Acts Meditation 1:10-11; 3:21 – King on Clouds


“10 And while they were gazing into heaven as he went, behold, two men stood by them in white robes, 11 and said, “Men of Galilee, why do you stand looking into heaven? This Jesus, who was taken up from you into heaven, will come in the same way as you saw him go into heaven.”” – Acts 1:10-11

“[Jesus] whom heaven must receive until the time for restoring all the things about which God spoke by the mouth of his holy prophets long ago.” – Acts 3:21

Why does it matter that Jesus should return to earth in the same way that He ascended to heaven? What is this “same way” anyway?

Continue reading “Acts Meditation 1:10-11; 3:21 – King on Clouds”

Case Update: Liu Huaixi v Haniffa Pte Ltd [2017] SGHC 270 – IPA letter may be evidence of foreign worker’s salary amount

Significance: Singapore High Court rules that monthly salary amount stated in Ministry of Manpower’s (MOM’s) in-principle approval (IPA) letter to a foreign worker is indicative of worker’s salary where written employment contract is absent.

The Court in this case ordered department store company Haniffa to pay $6,500 for salary and payment in-lieu of termination notice to PRC worker Liu Huaixi who had worked as a warehouse assistant and supermarket storekeeper.

The IPA letter issued by MOM had stated that Liu would receive a basic monthly salary of $1,100. Generally, such IPA letters are issued on the basis of the employer’s declaration to MOM as to the expected monthly salary amount.

However, Liu was given in this case a salary of $680. The employer claimed that there was an oral contract, but the evidence was scant and the Court rejected finding such an oral contract.

Justice Lee Sieu Kin noted former Labour Minister Tan Chuan-Jin’s parliamentary speech on IPA letters and stated at [25]-[31] that the IPA letter is intended to keep foreign workers informed of their salary components in clear terms. When applying to the MOM for a work permit, the employer is required to declare the foreign worker’s basic monthly salary, allowances, and deductions. This is one of the bases upon which the MOM approves (or rejects) the application. The second policy objective is to shift more responsibilities of employing foreign workers onto the employers. The reason why IPA duties are added to employers is to broaden their scope of their responsibilities, and in the process, to allow employees to rely less on middlemen. An employer is required to declare the actual basic monthly salary of the foreign worker in applying for a work permit and to maintain the payment of such sum for the duration of that employment unless modified in accordance with the Employment Regulations. Given the statutory intent of the IPA, the court would take as factual an employer’s declaration of the basic monthly salary in the IPA because he must be presumed to be truthful when he made the declaration.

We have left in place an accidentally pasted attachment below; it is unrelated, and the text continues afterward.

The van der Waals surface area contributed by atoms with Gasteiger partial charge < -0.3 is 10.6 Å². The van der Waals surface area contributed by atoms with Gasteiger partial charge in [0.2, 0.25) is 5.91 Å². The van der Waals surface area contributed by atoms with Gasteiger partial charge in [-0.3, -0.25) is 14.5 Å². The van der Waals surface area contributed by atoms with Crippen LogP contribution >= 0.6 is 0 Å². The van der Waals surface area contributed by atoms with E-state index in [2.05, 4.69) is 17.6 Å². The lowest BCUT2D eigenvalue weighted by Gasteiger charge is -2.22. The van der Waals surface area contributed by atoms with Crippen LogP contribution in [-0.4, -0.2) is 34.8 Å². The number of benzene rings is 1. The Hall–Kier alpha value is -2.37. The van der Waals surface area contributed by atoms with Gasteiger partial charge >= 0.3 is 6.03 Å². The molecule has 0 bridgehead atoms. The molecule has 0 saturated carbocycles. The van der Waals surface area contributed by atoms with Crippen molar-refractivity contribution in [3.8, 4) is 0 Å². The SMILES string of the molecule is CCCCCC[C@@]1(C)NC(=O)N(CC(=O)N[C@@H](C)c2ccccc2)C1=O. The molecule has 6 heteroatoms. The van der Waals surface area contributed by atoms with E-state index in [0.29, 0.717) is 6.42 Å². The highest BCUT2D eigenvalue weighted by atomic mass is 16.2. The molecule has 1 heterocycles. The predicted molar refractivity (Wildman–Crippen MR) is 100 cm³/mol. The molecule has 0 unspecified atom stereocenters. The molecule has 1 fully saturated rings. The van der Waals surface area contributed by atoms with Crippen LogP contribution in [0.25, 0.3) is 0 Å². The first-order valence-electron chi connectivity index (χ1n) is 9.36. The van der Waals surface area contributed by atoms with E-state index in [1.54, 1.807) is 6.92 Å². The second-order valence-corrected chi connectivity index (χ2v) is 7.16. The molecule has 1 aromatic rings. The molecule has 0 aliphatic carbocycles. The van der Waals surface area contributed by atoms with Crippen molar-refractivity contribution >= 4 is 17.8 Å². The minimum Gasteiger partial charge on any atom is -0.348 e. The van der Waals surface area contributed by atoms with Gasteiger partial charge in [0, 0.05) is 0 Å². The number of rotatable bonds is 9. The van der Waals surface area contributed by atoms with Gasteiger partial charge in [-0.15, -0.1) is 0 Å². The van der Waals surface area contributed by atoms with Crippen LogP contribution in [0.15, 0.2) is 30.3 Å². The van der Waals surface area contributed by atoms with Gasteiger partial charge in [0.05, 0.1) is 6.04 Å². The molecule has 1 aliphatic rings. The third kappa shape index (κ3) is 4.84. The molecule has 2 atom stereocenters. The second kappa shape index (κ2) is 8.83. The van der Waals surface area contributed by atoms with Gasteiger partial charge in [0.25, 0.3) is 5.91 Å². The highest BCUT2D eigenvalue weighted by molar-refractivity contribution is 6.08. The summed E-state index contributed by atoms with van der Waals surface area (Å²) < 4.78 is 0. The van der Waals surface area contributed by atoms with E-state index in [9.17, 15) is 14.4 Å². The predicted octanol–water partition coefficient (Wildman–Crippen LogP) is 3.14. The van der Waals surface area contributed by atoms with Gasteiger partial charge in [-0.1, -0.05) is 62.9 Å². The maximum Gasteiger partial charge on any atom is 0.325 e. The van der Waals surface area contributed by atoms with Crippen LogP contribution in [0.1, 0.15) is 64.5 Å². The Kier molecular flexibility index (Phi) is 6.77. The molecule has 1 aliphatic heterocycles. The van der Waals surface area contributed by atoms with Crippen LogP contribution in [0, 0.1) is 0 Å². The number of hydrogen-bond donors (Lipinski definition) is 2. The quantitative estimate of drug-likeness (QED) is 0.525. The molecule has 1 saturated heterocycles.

The Court also stated at [33]: “Indeed, I would go so far as to state that even if there was a written contract of employment which provides for a monthly basic salary of less than the sum stated in the IPA, the burden would lie on the employer to show why the IPA figure does not reflect the true salary. For example, the employer may adduce evidence to prove that the sum stated in the IPA is different from the amount declared by him in the application for the work permit and somehow an error had been made in the IPA by MOM. Or the employer can admit that he had made a false declaration in the work permit application, thereby attracting other consequences for himself”.

Comment: It is needless to say that employers should be truthful in making declarations in their applications for work permits to MOM. For a long time prior to this case, it was unclear what the status of IPA letters is in salary disputes. From my volunteering work with migrant worker NGOs, I have heard anecdotally that in many cases in the (former) labour courts, the IPA letter was sometimes treated as neither here nor there.